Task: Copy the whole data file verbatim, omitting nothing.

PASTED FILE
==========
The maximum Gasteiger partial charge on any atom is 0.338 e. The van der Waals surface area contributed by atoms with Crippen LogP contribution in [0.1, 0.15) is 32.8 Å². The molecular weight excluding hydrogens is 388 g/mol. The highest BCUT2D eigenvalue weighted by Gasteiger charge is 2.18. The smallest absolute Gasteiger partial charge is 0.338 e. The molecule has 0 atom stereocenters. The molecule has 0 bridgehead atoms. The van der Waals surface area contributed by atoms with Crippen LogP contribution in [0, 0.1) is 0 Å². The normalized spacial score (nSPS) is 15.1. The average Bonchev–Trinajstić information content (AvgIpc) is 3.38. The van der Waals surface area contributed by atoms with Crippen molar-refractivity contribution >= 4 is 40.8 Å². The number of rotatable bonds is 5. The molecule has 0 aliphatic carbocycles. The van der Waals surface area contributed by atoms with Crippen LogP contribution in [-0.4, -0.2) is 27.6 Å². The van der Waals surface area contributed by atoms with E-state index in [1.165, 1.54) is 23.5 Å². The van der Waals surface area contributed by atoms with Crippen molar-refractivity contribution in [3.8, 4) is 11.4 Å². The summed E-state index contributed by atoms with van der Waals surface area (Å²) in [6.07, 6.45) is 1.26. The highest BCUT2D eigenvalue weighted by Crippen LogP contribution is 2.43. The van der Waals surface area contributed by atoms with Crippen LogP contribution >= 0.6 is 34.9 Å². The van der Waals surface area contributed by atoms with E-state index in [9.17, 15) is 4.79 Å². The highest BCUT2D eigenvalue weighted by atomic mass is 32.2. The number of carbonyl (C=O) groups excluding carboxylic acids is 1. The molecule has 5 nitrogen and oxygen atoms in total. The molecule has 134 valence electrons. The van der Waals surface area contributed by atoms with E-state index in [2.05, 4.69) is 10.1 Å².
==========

The maximum Gasteiger partial charge on any atom is 0.338 e. The van der Waals surface area contributed by atoms with Crippen LogP contribution in [0.1, 0.15) is 32.8 Å². The molecular weight excluding hydrogens is 388 g/mol. The highest BCUT2D eigenvalue weighted by Gasteiger charge is 2.18. The smallest absolute Gasteiger partial charge is 0.338 e. The molecule has 0 atom stereocenters. The molecule has 0 bridgehead atoms. The van der Waals surface area contributed by atoms with Crippen LogP contribution in [0, 0.1) is 0 Å². The normalized spacial score (nSPS) is 15.1. The average Bonchev–Trinajstić information content (AvgIpc) is 3.38. The van der Waals surface area contributed by atoms with Crippen molar-refractivity contribution >= 4 is 40.8 Å². The number of rotatable bonds is 5. The molecule has 0 aliphatic carbocycles. The van der Waals surface area contributed by atoms with Crippen LogP contribution in [-0.4, -0.2) is 27.6 Å². The van der Waals surface area contributed by atoms with E-state index in [1.165, 1.54) is 23.5 Å². The van der Waals surface area contributed by atoms with Crippen molar-refractivity contribution in [3.8, 4) is 11.4 Å². The summed E-state index contributed by atoms with van der Waals surface area (Å²) in [6.07, 6.45) is 1.26. The highest BCUT2D eigenvalue weighted by Crippen LogP contribution is 2.43. The van der Waals surface area contributed by atoms with Crippen LogP contribution >= 0.6 is 34.9 Å². The van der Waals surface area contributed by atoms with E-state index in [9.17, 15) is 4.79 Å². The highest BCUT2D eigenvalue weighted by atomic mass is 32.2. The number of carbonyl (C=O) groups excluding carboxylic acids is 1. The molecule has 5 nitrogen and oxygen atoms in total. The molecule has 134 valence electrons. The van der Waals surface area contributed by atoms with E-state index in [2.05, 4.69) is 10.1 Å².